newsRob Merrick insistes 'Ed will be hurting much more than me'
News
A cabin crew member photographed the devastation after one flight
news
Life and Style
Carol O'Brien, whose son Rob suffered many years of depression
healthOne mother's story of how London charity Maytree helped her son with his depression
Latest stories from i100
Have you tried new the Independent Digital Edition apps?
Independent Dating
and  

By clicking 'Search' you
are agreeing to our
Terms of Use.

iJobs Job Widget
iJobs General

EBD Teacher

Negotiable: Randstad Education Manchester: Science Teacher Greater Manchester

Humanities Teacher

£120 - £162 per day: Randstad Education Hull: Humanities teacher required for ...

English Teacher

£120 - £162 per day: Randstad Education Hull: ENGLISH TEACHER REQUIRED - Humbe...

Chemistry Teacher

£120 - £162 per day: Randstad Education Hull: We are looking for a Qualified C...

Day In a Page

Secret politics of the weekly shop

The politics of the weekly shop

New app reveals political leanings of food companies
Beam me up, Scottie!

Beam me up, Scottie!

Celebrity Trekkies from Alex Salmond to Barack Obama
Beware Wet Paint: The ICA's latest ambitious exhibition

Beware Wet Paint

The ICA's latest ambitious exhibition
Pink Floyd have produced some of rock's greatest ever album covers

Pink Floyd have produced some of rock's greatest ever album covers

Can 'The Endless River' carry on the tradition?
Sanctuary for the suicidal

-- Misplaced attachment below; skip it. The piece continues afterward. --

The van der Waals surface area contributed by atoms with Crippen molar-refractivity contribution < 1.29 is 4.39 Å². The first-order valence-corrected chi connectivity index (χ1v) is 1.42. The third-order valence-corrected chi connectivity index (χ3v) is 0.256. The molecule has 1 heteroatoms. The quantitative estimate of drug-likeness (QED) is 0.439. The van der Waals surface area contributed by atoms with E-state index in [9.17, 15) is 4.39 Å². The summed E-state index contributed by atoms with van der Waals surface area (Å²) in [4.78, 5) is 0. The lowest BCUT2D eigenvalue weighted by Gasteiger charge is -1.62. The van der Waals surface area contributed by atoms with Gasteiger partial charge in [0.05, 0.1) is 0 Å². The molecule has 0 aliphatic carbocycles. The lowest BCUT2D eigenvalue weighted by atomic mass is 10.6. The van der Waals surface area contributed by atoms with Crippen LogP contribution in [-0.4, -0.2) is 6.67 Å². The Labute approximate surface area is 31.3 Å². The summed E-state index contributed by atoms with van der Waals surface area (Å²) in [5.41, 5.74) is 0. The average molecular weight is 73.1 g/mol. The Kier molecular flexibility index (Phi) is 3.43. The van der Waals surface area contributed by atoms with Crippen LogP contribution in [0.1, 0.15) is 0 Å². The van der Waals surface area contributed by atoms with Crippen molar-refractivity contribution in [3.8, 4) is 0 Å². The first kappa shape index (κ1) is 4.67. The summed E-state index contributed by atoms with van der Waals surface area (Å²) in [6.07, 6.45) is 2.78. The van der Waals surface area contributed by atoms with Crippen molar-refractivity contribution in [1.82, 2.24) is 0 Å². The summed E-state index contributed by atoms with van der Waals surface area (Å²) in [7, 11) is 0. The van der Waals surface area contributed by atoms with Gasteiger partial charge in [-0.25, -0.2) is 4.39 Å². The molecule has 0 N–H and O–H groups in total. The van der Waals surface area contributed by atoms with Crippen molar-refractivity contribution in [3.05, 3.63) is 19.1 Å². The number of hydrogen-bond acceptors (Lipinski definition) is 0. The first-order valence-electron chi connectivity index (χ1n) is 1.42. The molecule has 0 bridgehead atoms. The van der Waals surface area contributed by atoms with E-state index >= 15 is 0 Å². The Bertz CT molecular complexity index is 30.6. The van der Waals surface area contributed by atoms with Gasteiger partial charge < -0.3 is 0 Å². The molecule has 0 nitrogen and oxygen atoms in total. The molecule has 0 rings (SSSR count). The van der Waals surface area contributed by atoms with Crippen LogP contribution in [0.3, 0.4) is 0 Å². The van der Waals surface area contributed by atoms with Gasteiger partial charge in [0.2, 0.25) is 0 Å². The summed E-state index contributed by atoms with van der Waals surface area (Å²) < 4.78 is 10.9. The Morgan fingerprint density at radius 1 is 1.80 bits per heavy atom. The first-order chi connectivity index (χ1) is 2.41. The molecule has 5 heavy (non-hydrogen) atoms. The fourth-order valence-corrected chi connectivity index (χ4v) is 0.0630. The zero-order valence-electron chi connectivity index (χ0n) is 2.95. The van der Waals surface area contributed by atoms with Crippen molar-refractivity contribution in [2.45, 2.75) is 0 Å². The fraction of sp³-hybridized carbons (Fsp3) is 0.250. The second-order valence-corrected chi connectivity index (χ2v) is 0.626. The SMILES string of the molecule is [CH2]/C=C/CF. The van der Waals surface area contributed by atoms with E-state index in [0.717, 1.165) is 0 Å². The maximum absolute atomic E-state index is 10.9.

Sanctuary for the suicidal

One mother's story of how London charity Maytree helped her son with his depression
A roller-coaster tale from the 'voice of a generation'

Not That Kind of Girl:

A roller-coaster tale from 'voice of a generation' Lena Dunham
London is not bedlam or a cradle of vice. In fact it, as much as anywhere, deserves independence

London is not bedlam or a cradle of vice

In fact it, as much as anywhere, deserves independence
Vivienne Westwood 'didn’t want' relationship with Malcolm McLaren

Vivienne Westwood 'didn’t want' relationship with McLaren

Designer 'felt pressured' into going out with Sex Pistols manager
Jourdan Dunn: Model mother

Model mother

Jordan Dunn became one of the best-paid models in the world
Apple still coolest brand – despite U2 PR disaster

Apple still the coolest brand

Despite PR disaster of free U2 album
Scottish referendum: The Yes vote was the love that dared speak its name, but it was not to be

Despite the result, this is the end of the status quo

Boyd Tonkin on the fall-out from the Scottish referendum
Manolo Blahnik: The high priest of heels talks flats, Englishness, and why he loves Mary Beard

Manolo Blahnik: Flats, Englishness, and Mary Beard

The shoe designer who has been dubbed 'the patron saint of the stiletto'
The Beatles biographer reveals exclusive original manuscripts of some of the best pop songs ever written

Scrambled eggs and LSD

Behind The Beatles' lyrics - thanks to Hunter Davis's original manuscript copies
'Normcore' fashion: Blending in is the new standing out in latest catwalk non-trend

'Normcore': Blending in is the new standing out

Just when fashion was in grave danger of running out of trends, it only went and invented the non-trend. Rebecca Gonsalves investigates
Dance’s new leading ladies fight back: How female vocalists are now writing their own hits

New leading ladies of dance fight back

How female vocalists are now writing their own hits